In 2001, De Clercq, who was also director of Efteling, sold the park to the French Grévin et Compagnie, which later became part of Compagnie des Alpes, a company that rented ski lifts and was looking for a summer addition to their winter portfolio. According to a recent reconstruction of The Gelderlander things went the wrong way from then on. Former employees tell that newspaper that the French considered the shows more important than animal welfare. They saw investments in playgrounds, restaurants, shops and a 3D screen for the dolphin show. But not in renewing the outdated basins.
Changing public opinion made investment decisions difficult, says Paul van Rijswijk, who hosts the ZooInside podcast. “Building new facilities is extremely expensive, with the risk that dolphin keeping will be banned within a few years.”
Visitor numbers fell again. In 2015, the French sold the animal park for 18 million euros to the Spanish Aspro Parks, owner of several dolphinariums, aquariums, water parks, swimming pools and spas in Europe. To get an idea of the amount, the news site compares Looopings.nl that with other investments in amusement parks: it is about the same as one roller coaster in the Efteling. In the early 1910s, the park suffered millions of losses every year and was technically bankrupt in 2017. An investment of 2.5 million euros from Aspro Parks kept the Dolfinarium alive, but some of the employees had to leave.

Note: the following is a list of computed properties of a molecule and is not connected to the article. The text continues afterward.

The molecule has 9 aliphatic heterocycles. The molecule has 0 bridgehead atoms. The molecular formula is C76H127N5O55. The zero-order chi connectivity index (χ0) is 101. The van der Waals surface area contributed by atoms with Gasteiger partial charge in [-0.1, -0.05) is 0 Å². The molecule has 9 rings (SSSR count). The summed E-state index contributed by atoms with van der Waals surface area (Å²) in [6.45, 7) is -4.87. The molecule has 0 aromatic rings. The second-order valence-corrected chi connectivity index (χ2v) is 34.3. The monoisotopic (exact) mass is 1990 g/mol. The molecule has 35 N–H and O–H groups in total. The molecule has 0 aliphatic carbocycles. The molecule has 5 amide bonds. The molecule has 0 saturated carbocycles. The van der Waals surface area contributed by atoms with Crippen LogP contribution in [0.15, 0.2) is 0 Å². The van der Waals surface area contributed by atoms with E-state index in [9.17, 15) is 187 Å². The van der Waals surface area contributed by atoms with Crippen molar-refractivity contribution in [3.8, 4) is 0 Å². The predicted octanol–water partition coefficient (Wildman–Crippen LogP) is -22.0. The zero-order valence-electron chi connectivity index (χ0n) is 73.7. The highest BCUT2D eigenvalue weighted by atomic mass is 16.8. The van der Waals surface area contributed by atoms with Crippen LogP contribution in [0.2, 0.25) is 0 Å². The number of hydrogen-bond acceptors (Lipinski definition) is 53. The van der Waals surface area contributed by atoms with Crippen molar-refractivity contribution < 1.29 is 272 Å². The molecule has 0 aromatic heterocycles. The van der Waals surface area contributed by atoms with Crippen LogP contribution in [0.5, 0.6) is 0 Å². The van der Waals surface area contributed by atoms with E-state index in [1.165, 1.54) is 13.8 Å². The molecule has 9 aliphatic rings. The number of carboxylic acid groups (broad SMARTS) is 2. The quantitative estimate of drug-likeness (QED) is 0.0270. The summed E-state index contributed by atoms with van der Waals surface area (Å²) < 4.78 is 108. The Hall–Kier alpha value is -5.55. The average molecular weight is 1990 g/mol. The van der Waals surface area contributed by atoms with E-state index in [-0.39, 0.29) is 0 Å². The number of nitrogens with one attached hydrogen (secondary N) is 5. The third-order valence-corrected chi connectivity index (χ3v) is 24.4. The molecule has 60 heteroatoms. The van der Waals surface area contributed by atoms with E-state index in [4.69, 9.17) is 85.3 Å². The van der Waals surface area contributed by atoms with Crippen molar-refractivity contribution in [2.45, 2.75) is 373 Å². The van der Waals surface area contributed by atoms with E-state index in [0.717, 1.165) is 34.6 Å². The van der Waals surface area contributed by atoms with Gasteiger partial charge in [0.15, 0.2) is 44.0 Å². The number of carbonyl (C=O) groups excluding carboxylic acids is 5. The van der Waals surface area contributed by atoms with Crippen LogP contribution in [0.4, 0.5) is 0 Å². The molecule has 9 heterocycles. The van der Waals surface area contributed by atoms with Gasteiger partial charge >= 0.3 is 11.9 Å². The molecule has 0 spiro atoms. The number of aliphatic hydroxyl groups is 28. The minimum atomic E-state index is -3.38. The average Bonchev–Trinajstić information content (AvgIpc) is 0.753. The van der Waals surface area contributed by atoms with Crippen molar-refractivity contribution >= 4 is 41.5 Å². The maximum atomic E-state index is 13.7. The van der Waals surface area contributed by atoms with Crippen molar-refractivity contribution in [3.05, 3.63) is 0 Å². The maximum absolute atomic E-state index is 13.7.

Since then, the company has opted for a two-track policy for Harderwijk, says tourism researcher Lukken. “On the one hand, they want to see how long dolphinariums can be kept in society in their current form, on the other hand, they are focusing on entertainment, for example building a water park that dolphins have nothing to do with.”